I see. So we went in to save the Iraqi civilian populations from a murderous dictator and our invasion ends up causing a further one million deaths, directly and indirectly by our troops, and by insurgents and terrorists who weren’t even present in Iraq before we intervened. Above all we weren’t even invited. Bad planning on our behalf?

Of course I’m taking your view that this was the reason we invaded Iraq and not the official version which was GW Bush’s war on terror on enemies of the US (and its allies). Now the problem with the official version is that in 2001 Saddam was not in the conditions to be a threat to the US or its allies after Desert Storm in 1990-91. His military was decimated, there were no-fly zone restrictions and above all, he had no WMD, which was the main reason the US Govt proposed an intervention against Saddam in UNSC Resolution 1441. Above all, the invasion was declared illegal by Kofi Annan, UN Secretary General at the time.

But who cares about a murderous dictator such as Saddam Hussein. The bast... got what he deserved and despite the fact the West ended up being participant to a further one million deaths during and after he was gone (by means of an illegal invasion let’s not forget), he did slaughter Kurds and Shiites and he was the main cause of the Iraq-Iran conflict which resulted in a further 600-700 thousand soldiers and 200 thousand civilians (all rough estimations).

The problem I have with this relates to two factual references, the Riegle Report and US-Iraqi relations.

The Riegle Report:

On February 9th, 1994, Donald W. Riegle, Jr. delivered a report, commonly referred to as The Riegle Report to the U.S. Senate regarding the health of Gulf War veterans. In the report, Senator Riegle cites evidence that biological and chemical weapons were used against American and Czechoslovakian troops, and that some of the bacteriological agents developed and used by Saddam Hussein during the Gulf War in Iraq originated from within the United States. Senator Riegle implicates the U.S. Department of Commerce as well as the American Type Culture Collection in the shipment of these agents:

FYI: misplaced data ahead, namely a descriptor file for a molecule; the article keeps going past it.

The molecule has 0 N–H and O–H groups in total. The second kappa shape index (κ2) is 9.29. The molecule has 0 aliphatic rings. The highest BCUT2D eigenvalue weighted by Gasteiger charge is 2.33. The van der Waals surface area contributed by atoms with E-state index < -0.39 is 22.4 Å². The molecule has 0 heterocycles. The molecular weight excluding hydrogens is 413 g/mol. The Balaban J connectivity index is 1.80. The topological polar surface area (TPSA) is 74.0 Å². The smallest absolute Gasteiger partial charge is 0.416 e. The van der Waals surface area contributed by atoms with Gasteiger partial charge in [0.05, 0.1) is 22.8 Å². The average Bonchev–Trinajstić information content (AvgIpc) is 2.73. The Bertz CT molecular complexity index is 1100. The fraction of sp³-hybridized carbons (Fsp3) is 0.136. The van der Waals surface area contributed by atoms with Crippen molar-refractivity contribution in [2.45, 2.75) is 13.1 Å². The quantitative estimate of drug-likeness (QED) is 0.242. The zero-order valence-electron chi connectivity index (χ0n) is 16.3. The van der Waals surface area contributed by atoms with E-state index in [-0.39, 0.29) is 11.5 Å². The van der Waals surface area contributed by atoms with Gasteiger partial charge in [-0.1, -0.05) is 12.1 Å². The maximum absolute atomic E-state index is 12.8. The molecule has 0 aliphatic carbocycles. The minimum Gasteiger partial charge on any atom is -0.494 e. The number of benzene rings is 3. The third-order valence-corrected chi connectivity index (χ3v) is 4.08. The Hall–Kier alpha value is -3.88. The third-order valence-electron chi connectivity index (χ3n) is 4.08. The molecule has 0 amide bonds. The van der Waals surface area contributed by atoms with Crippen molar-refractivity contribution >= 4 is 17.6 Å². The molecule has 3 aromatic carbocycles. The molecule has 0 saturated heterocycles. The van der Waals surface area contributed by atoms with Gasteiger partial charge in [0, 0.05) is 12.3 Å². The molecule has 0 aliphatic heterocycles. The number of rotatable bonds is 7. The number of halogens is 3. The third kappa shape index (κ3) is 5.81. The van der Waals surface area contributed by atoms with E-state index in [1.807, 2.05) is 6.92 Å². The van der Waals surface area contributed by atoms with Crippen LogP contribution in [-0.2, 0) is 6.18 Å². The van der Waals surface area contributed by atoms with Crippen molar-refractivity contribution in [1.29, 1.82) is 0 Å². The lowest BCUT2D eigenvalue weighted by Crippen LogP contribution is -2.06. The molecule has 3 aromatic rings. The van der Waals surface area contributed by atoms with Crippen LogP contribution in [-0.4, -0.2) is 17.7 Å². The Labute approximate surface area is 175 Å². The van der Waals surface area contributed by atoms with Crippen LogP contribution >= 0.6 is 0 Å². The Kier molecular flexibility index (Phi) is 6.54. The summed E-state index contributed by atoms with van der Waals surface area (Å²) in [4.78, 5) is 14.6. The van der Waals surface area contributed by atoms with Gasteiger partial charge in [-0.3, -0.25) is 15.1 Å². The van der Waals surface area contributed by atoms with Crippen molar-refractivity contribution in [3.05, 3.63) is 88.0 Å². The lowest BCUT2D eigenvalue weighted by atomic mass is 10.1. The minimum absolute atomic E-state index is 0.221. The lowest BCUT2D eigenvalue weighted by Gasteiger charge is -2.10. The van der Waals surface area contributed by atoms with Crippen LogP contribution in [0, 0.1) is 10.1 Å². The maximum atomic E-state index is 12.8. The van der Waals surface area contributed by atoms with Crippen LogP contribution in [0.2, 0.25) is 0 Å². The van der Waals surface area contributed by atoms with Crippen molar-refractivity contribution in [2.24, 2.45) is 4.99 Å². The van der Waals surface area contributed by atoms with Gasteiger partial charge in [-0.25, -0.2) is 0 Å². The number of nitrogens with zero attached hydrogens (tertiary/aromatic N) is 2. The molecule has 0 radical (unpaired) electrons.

"
provided by the supplier show that, from at least 1985 through 1989, the period for which records were available, the United States government approved for sale to Iraq quantities of potentially lethal biological agents that could have been cultured or grown in large volume in an Iraqi biological warfare program. These exported materials were not attenuated or weakened and were capable of reproduction."

My link

So, it’s highly likely the chemicals given to Saddam to bomb Kurds in 1988 were supplied by US companies under the approval from the US Dept of Commerce. Because they only have records from 1985 it’s also highly likely they were being supplied to Saddam during the war against Iran as well, which started in 1980 and lasted til 1988.

US-Iraqi relations:

Starting in 1982 with Iranian success on the battlefield, the United States made its backing of Iraq more pronounced, normalizing relations with the government, supplying it with economic aid, counter-insurgency training, operational intelligence on the battlefield, and weapons.[3][13]

President Ronald Reagan initiated a strategic opening to Iraq, signing National Security Study Directive (NSSD) 4-82 and selecting Donald Rumsfeld as his emissary to Hussein, whom he visited in December 1983 and March 1984.[14] According to U.S. ambassador Peter W. Galbraith, far from winning the conflict, "the Reagan administration was afraid Iraq might actually lose."[15]

In 1982, Iraq was removed from a list of State Sponsors of Terrorism to ease the transfer of dual-use technology to that country.

&

The United States actively supported the Iraqi war effort by supplying the Iraqis with billions of dollars of credits, by providing U.S. military intelligence and advice to the Iraqis, and by closely monitoring third country arms sales to Iraq to make sure that Iraq had the military weaponry required. The United States also provided strategic operational advice to the Iraqis to better use their assets in combat...

My link

The West (the US mainly) supplied support, weapons and chemicals to Saddam, which were responsible for hundreds of thousands of deaths during the conflict with Iran and they were also used to slaughter the Kurds. Not until Desert Storm when Saddam overstepped the mark by invading Kuwait did the West decide “too much is too much”. Kuwait BTW is a staunch ally of Saudi Arabia.

Then GW Bush decides, 10 years later, to illegally invade Iraq after accusations Saddam is storing WMD (that the US supplied him) and found nothing.

Edited by Black Red Devil
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:lol:, you're a joke. No, you don't answer a question with a question. You keep on insisting on a point I've already answered you and then you fail to answer my questions by insisting on the same question!! I can see this is going nowhere.

Bye

A quick recap.....you ask a question that includes a statement forming a premise I may not think true rendering the rest of the question useless, the premise by the way was the unjustified invasion.

I ask you to explain your definition of responsibility and you google an answer...lol (what was that reference to joke?)

I then give you four

examples so you can help me understand what you mean by responsible.....sadly you avoid this....your further post below illustrates the reason for my initial question , define responsible. You see the problem with the discussion without the clarification I asked...I guess you dont.